Kiyan Prince

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Kiyan Prince
Kiyan Prince.jpg
Born(1990-11-25)25 November 1990
Died18 May 2006(2006-05-18) (aged 15)
Edgware, London, England
Cause of deathStabbing
EducationLondon Academy

Kiyan Josiah Prince (25 November 1990 – 18 May 2006) was a 15-year-old boy who was fatally stabbed outside the London Academy in Edgware, London on 18 May 2006. Prince, who played for the Queens Park Rangers youth football team, was described as "a prodigious footballing talent" and "an outstanding and upstanding boy". He was killed while trying to stop the bullying of another boy.[1][2]

Murder[edit]

On 18 May 2006, Prince was involved in an altercation with 16-year-old fellow London Academy pupil Hannad Hasan outside the school gates. Hasan managed to get Prince in a headlock before stabbing him once in the heart with a penknife.[3] A Metropolitan Police Sergeant from the local Edgware Safer Neighbourhood team found Prince; he was transferred by air to the Royal London Hospital in Whitechapel where he was pronounced dead two hours later.[4] Two days later Hasan was charged with the murder of Kiyan Prince.

Trial[edit]

On 2 July 2007, following a trial at the Old Bailey, during which Hasan denied murdering Prince but admitted manslaughter, he was convicted of murder and sentenced to life imprisonment with a minimum of 13 years to be served.[5] Hasan claimed he carried the penknife "like a toy". It was not revealed to the jury that a few days prior to Prince's stabbing, Hasan had used the knife to threaten a schoolgirl on a bus during an argument.[6]

The then-Mayor of London, Ken Livingstone, in response to the killing, said that he would encourage the Home Secretary and the Lord Chancellor to impose maximum imprisonment sentences for those who carry knives. In addition to this, the Violent Crime Reduction Act 2006 was enacted that increased the age at which a person can purchase a knife from 16 to 18.[7]

Aspiring footballer[edit]

Prince playing for Queens Park Rangers's youth team

Prince, who signed for Queens Park Rangers's youth team in 2004 has been described as a prodigious talent; he was to due to collect a players' award shortly after his death.[2] QPR's first team coach at the time, Gary Waddock, paid tribute to Prince saying: "The whole club is mourning the loss of one of our own. We are all devastated. Kiyan was certainly one for the future, a very talented lad who wanted to forge a career in football." The club later revealed they planned to sign him as a professional.[2] In memory of Prince, QPR established an annual award called the "Kiyan Prince Goal of the Season", which is awarded to the player who scores QPR's best goal of each season.

Since June 2019, following a fan vote, QPR's ground at Loftus Road was renamed the Kiyan Prince Foundation Stadium in memory of Prince and the anti-knife crime charity established by his father.[8] On 25 November 2020, the date that would have marked his 30th birthday, the club encouraged all supporters to wear something blue and something white in memory of Prince.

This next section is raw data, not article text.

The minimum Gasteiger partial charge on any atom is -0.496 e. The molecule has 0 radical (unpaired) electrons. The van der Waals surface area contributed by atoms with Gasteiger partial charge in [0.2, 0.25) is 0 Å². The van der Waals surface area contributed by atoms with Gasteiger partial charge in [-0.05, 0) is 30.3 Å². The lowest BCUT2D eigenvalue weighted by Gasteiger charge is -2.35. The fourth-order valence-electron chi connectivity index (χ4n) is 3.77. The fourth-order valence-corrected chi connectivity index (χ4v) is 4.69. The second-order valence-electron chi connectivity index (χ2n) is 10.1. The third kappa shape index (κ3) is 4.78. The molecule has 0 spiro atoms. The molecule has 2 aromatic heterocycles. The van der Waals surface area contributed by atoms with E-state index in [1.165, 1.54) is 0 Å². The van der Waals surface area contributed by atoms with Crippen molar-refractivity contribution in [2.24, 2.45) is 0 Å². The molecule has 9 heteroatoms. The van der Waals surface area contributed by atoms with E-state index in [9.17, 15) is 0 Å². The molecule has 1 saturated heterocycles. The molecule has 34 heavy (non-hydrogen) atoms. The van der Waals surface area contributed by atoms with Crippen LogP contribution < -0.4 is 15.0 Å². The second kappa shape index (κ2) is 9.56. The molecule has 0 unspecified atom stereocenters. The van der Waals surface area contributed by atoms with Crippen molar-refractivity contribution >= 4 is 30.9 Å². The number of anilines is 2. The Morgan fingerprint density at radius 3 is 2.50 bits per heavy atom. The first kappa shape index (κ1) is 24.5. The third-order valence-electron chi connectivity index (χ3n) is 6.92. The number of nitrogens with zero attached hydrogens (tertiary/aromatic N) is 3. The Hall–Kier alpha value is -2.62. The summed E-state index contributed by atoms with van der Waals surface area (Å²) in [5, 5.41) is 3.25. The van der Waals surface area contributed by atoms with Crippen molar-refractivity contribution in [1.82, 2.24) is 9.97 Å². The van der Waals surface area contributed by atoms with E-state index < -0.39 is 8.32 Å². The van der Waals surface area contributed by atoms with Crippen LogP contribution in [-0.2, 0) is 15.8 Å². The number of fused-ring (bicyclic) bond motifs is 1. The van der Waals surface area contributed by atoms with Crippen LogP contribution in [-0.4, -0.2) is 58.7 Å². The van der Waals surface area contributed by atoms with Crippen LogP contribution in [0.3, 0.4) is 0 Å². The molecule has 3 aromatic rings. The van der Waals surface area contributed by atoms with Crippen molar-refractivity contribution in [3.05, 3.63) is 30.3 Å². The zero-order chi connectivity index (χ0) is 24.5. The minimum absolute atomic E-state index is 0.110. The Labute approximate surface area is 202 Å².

On 18 May 2021, on the 15th anniversary of his death, EA Sports added him to FIFA 21 as a tribute. QPR also stated he would also be included in their squad list for the 2021–2022 season.[9]

Foundation[edit]

Spurred by this personal tragedy, Prince's father, former boxer (and ex-International IBF and WBO Champion) Mark Prince, founded the Kiyan Prince Foundation (KPF) in early 2007. The not-for-profit organization is committed to using Kiyan's legacy to combat knife crime and other forms of youth violence. Its mission is to:

"work with young people to increase awareness and address the consequences of gun and knife crime through education. It aims to empower young people by promoting a sense of belonging, self-worth and purpose that can be found outside of gang culture and offending behaviour through providing access to diversionary and preventative activities".

Mark Prince was made an OBE in the 2019 New Year Honours for "services to tackling knife and gang crime in London".[10]

References[edit]

  1. ^ "Kiyan Prince Online Memorial". kiyan.prince.gonetoosoon.org. Retrieved 19 May 2021.
  2. ^ a b c "MURDER AT SCHOOL GATE: KIYAN'S LAST WORDS". www.mirror.co.uk. 20 May 2006.
  3. ^ "Teenager found guilty of Kiyan Prince stabbing murder". the Guardian. 2 July 2007. Retrieved 18 May 2021.
  4. ^ "Teenager found guilty of Kiyan Prince stabbing murder". the Guardian. 2 July 2007. Retrieved 18 May 2021.
  5. ^ "Kiyan's killer given life sentence". the Guardian. 26 July 2007. Retrieved 18 May 2021.
  6. ^ "Life sentence for Kiyan's killer". 26 July 2007. Retrieved 18 May 2021.
  7. ^ "Boy hunted in Kiyan murder probe". BBC News. 19 May 2006.
  8. ^ "Loftus Road renamed The Kiyan Prince Foundation Stadium". Queens Park Rangers. 7 June 2019.
  9. ^ "Kiyan Prince: Fifa 21 adds former QPR youth player to game on anniversary of his death". BBC Sport.
  10. ^ "Knife crime activists recognised in New Year honours". The Guardian. Retrieved 19 May 2021.

External links[edit]